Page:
A lot of how you get your book sold depends on the ever-growing number of book distribution models that have arisen in the last fifteen years. If you can go with a publishing house, they likely will have a department dedicated to the marketing of books. This does NOT mean that you should sit back and wait for them to do their thing. It is still your product, and you need to be cognizant of what they're doing. This is still your baby they've got their hands all over, you need to be able to assess that your baby isn't being mistreated.

If you go the self-publishing route, or release an e-book, it's all on you how quickly the buzz develops and how quickly new readers come to your product. Also, if you have a traditional publishing contract, there may still be quite a bit of responsibility on your shoulders in doing marketing work for your book. Some houses spend as little money as necessary on unproven names and talent. This does not make them heartless, they just can't risk dumptrucks of money on every new author they sign, otherwise they'd go bankrupt very quickly.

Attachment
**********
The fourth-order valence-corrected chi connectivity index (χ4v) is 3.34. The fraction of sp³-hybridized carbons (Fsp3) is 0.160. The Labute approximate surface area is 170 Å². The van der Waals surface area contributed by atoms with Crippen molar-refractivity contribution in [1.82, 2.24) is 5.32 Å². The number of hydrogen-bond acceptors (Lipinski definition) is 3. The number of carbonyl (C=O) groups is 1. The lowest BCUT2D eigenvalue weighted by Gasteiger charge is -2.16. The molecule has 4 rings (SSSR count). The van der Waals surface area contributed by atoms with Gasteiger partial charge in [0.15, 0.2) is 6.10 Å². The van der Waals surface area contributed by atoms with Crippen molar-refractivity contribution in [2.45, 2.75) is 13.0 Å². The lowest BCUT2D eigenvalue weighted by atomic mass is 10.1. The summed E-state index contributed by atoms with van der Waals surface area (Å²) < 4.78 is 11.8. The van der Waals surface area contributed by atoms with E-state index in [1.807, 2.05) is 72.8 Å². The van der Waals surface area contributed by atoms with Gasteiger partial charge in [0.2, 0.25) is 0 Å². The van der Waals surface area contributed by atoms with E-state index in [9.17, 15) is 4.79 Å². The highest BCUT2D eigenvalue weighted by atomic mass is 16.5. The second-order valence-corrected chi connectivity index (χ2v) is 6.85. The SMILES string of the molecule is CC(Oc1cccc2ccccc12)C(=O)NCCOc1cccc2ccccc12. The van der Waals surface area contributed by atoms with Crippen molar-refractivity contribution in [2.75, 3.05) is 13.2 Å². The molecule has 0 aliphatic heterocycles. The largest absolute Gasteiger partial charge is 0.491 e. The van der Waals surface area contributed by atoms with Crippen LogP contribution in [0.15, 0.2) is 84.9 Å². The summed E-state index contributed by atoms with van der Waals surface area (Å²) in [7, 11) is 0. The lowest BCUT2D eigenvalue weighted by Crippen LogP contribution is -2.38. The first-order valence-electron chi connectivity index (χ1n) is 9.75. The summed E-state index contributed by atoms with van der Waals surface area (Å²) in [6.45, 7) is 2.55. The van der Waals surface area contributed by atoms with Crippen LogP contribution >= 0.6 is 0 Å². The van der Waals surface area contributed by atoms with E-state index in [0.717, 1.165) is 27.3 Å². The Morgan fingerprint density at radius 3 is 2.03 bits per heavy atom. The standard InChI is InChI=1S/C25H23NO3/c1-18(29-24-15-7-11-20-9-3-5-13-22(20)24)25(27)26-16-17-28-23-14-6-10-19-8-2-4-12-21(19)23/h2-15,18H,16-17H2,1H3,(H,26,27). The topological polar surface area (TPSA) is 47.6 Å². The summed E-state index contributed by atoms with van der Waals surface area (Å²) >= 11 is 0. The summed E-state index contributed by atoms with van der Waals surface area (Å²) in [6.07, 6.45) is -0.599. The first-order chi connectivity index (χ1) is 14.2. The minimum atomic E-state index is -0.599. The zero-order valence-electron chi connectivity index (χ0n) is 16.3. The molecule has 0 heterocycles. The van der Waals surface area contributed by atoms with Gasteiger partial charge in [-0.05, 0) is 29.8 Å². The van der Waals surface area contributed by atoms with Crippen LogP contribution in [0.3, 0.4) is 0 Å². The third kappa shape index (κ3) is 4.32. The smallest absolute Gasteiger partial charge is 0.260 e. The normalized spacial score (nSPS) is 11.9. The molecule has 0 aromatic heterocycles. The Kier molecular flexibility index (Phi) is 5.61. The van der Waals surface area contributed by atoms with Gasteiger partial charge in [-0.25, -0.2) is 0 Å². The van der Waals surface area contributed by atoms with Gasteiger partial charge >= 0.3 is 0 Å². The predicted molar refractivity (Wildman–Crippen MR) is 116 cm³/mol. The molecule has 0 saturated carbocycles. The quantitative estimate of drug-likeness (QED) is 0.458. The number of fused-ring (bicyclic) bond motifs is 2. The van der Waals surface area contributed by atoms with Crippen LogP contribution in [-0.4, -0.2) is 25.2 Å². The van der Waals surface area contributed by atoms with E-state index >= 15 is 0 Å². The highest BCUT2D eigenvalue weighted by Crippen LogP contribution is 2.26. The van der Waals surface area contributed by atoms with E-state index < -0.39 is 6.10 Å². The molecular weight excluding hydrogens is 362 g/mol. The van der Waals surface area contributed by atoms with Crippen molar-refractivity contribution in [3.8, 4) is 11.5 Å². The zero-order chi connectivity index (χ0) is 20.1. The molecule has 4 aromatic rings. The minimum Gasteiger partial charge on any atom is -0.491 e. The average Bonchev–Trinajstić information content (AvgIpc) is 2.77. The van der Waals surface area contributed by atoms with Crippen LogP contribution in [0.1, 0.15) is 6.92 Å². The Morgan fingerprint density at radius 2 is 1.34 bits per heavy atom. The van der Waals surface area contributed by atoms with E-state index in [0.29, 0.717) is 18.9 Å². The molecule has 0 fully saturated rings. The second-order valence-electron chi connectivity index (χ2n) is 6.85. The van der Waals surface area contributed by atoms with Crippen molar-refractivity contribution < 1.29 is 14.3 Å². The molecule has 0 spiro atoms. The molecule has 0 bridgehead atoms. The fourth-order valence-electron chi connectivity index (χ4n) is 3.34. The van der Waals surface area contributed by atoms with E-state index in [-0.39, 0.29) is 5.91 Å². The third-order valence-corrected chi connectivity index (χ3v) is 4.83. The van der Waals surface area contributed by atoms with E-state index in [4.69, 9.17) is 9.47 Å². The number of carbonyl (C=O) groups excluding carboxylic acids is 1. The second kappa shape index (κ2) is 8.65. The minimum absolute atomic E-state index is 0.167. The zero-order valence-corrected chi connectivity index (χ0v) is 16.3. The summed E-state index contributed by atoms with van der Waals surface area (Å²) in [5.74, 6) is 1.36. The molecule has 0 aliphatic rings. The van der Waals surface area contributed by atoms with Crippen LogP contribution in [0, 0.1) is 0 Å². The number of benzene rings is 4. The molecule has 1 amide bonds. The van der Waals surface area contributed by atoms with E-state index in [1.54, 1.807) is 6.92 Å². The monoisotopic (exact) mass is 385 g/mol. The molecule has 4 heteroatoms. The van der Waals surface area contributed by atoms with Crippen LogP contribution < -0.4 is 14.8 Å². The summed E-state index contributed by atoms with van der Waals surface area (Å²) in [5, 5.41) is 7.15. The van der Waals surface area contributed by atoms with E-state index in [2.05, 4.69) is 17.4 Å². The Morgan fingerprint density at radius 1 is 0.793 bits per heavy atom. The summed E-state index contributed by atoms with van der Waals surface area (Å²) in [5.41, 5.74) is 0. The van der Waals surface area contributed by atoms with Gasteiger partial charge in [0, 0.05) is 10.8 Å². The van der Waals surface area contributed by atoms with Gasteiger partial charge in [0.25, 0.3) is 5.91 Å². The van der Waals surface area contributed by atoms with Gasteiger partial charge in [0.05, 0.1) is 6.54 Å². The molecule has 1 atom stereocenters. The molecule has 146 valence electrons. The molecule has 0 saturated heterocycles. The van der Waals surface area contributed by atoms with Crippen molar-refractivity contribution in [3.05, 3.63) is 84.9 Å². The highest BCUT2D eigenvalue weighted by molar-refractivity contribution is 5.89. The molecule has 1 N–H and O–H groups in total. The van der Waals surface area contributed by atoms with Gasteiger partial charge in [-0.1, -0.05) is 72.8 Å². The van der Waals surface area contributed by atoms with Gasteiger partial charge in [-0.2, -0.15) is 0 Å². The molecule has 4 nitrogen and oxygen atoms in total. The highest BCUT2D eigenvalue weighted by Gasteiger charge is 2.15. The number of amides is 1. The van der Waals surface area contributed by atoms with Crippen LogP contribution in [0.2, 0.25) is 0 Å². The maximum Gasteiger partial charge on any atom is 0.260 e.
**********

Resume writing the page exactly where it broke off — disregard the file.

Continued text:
Which comes back to Jenny's original point: Great products virtually sell themselves. Great products generate loads of referrals. Great products stimulate multitudes of ideas when the Ps are applied. But, great products don't do much more than sit on the shelf and wait to be read. It's up to you how quickly new sets of eyeballs come to it.

Now, quit reading this and go write something.


R is for Rejection

Posted by Ali on September 6, 2012 at 9:10 AM Comments comments (5)

Believe it or not, this is a happy post.  In past years, Jenny has put out a challenge to the group.  It's a simple challenge:

Rule 1: Get three rejections from publishers.

Rule 2: One acceptance = two rejections.

Rule 3: If you get your three, Jenny bakes you cookies :)  If you don't, no cookies :(

In the past, when this challenge was announced, some people didn't get it.  To paraphrase one person: "Why try to get rejections?  That's dumb.  You should only count acceptances."

Nope, counting rejections is AWESOME.  Look, you can write a fantabulous story.  It's wonderful.  It's your masterpiece.  You can send that story out.  You can't make somebody publish it.  The acceptance part is beyond your control.  Submitting is within your control.  So, counting rejections is basically counting submissions.  Counting rejections is saying, "You're doing what you can to get that piece published."  It's counting the part of the process you have direct control over.